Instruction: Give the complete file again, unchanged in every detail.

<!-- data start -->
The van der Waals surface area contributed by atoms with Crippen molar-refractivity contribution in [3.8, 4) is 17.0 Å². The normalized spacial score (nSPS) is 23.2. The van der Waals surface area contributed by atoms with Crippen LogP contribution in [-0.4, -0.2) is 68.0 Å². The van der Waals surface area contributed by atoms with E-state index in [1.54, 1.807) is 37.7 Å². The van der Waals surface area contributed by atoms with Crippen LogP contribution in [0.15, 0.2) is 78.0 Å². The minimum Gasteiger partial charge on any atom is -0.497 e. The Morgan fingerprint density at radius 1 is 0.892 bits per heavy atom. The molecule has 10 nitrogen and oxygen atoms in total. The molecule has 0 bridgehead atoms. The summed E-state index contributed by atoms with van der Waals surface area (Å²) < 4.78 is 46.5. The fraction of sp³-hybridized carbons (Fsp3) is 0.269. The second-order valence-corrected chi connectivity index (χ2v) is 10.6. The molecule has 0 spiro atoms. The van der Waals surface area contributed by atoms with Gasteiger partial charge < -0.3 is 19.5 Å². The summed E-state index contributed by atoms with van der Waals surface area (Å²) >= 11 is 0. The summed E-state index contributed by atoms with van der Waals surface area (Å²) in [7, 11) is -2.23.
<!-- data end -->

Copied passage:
The van der Waals surface area contributed by atoms with Crippen molar-refractivity contribution in [3.8, 4) is 17.0 Å². The normalized spacial score (nSPS) is 23.2. The van der Waals surface area contributed by atoms with Crippen LogP contribution in [-0.4, -0.2) is 68.0 Å². The van der Waals surface area contributed by atoms with E-state index in [1.54, 1.807) is 37.7 Å². The van der Waals surface area contributed by atoms with Crippen LogP contribution in [0.15, 0.2) is 78.0 Å². The minimum Gasteiger partial charge on any atom is -0.497 e. The Morgan fingerprint density at radius 1 is 0.892 bits per heavy atom. The molecule has 10 nitrogen and oxygen atoms in total. The molecule has 0 bridgehead atoms. The summed E-state index contributed by atoms with van der Waals surface area (Å²) < 4.78 is 46.5. The fraction of sp³-hybridized carbons (Fsp3) is 0.269. The second-order valence-corrected chi connectivity index (χ2v) is 10.6. The molecule has 0 spiro atoms. The van der Waals surface area contributed by atoms with Gasteiger partial charge < -0.3 is 19.5 Å². The summed E-state index contributed by atoms with van der Waals surface area (Å²) >= 11 is 0. The summed E-state index contributed by atoms with van der Waals surface area (Å²) in [7, 11) is -2.23.